by Stanley Chao
Do you have the right surplus products for China?

Importantly, companies considering marketing surplus assets abroad must first answer whether they have the proper product and services for the China market. Recycled products in the medical, construction, and electrical industries are in high demand, as are factory process equipment and

industrial machine tools and scrap material. However, recycled products in the telecommunications,
aerospace and transportation, and IT industries are not popular, as China is seeking to leap-frog
several generations of technology to obtain the cutting-edge products in these industries. But if you
decide that the Chinese market may be right for your surplus, it is important to understand Chinese

business practices.
Cultural Differences Impact Business Contracts, negotiating and business socializing are all viewed

quite differently by Chinese and American business people, requiring American companies to learn

basic Chinese business principles. Though not comprehensive, these recommendations will allow any U.S. company to develop successful outsourcing relations with the Chinese.

Unenforceable contracts
Importers have virtually no legal recourse in China’s court system. With domestic crime growing at
double digits and myriad social problems, China’s courts are not interested in white-collar crimes or
recuperating foreigners’ lost profits. Furthermore, the judicial system is undergoing major changes

as it evolves from communist law. Issues like patents, copyrights, and trademarks are just starting to get attention.

A contract’s purpose is different to the Chinese than it is to Westerners. A signed agreement serves
two primary functions for Chinese companies. First, the contract shows good faith and trust in
wanting to do business with the partner company. It’s a symbolic gesture or an extension of the
personal bonding. Along with the dinners, social drinking, and karaoke, the contract is an act of
friendship. Second, Chinese see the contract as a commitment to the terms but only under current market conditions. As market situations change–for example, if there are raw-material shortages or if
demand increases—the Chinese feel that they have the right to make changes. In their eyes, it’s
not fair to be tied down when business is constantly changing. Likewise, they don’t feel offended
if U.S. companies make changes. To the Chinese, the contract is a moving target that both sides

monitor and negotiate as market forces change.

A contract assumes that a third party will oversee the terms. In the U.S and Canada, we trust this third
party, the judicial system, to make a just and impartial decision. Chinese companies do not trust their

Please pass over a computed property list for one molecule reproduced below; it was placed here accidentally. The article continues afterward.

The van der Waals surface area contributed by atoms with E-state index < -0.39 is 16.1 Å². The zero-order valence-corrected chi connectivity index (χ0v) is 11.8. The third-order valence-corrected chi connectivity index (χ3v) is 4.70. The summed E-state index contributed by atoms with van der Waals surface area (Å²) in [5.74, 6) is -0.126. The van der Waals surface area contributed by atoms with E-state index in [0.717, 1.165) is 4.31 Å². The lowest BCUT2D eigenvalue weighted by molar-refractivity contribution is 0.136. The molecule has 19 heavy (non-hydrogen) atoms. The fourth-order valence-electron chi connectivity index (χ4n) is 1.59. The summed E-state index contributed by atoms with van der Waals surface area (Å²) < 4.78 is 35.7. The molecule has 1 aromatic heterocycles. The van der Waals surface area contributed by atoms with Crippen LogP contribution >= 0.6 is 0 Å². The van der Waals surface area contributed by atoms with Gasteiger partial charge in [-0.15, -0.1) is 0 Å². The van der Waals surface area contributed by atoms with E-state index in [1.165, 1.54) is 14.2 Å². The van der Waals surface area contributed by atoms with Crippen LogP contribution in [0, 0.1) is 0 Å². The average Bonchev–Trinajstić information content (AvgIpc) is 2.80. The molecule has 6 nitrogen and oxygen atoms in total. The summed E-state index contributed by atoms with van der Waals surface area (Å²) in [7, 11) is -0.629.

government or the judicial system. This dates back to China’s Cultural Revolution, when the government was corrupt, the Communist Party jailed professionals, lawyers, educators, and anyone else thought to be associated with subversive anti-government activities, children ratted on their parents, neighbors ratted on friends, government institutions, banks, courts, politicians and police were all corrupt.

What does this mean for U.S. companies? Contracts are useless in China because they are not
enforceable. Chinese companies know this. Contracts are important but must be written in such a way that U.S. companies can enforce them on their own, not rely on a formal judicial system. The contract should include only items that can be self-enforced or confirmed by third parties. Assume the worst for

best results As cynical as this may sound, U.S. companies should assume the worst about suppliers and devise preventive measures against worst-case scenarios. The Chinese are not unscrupulous or evil, but  government and economic forces have created a short-term, profitat- all-costs mentality.
China’s central government is erratic, with tax breaks, relaxed labor laws, and low pollution standards one day, and currency devaluations, raw material tariffs, or product standards changes the next. The

government acts at its own discretion, and companies must react quickly as a result. They need to
make money now, knowing that policies may change suddenly. The Chinese business mentality is
still somewhat primitive, generally focusing on how to make things cheaper, not better. As happened
with Japan and Korea, China will eventually move up the food chain and make quality products,

but this takes time, experience, and knowledge.

Knowing that the Chinese will take shortcuts brings up another question: Do the Chinese feel guilty
about it? Similar to speeding past a red traffic light, the Chinese view their actions as an innocent

crime. So what’s the big deal? Is a little lead paint really going to kill anybody?

Some Chinese don’t know that these shortcuts are illegal or harmful, so it would be unfair to categorize all companies as dishonest. Again, due to cultural and economic reasons, Chinese
factories may not know the harmful effects of lead paint. The ages of factory owners or managers are
typically in the mid-fifties to late sixties. Most grew up in a time of poverty and hunger, and didn’t
even have toys as children. Now as adults they don’t understand the big deal about lead paint. As one manager commented, “Children should just be happy to have good, cheap toys. We had nothing

growing up.”
Speak Chinese only When choosing a vendor
U.S. companies often view English as one of the major criteria in the 

selection process. Quality becomes a secondary concern when they find English-speaking employees at a factory. U.S. companies are not worldly enough to adapt to local customs and languages. Rather, they expect foreigners to adjust to them. Foreigners, Chinese included, complain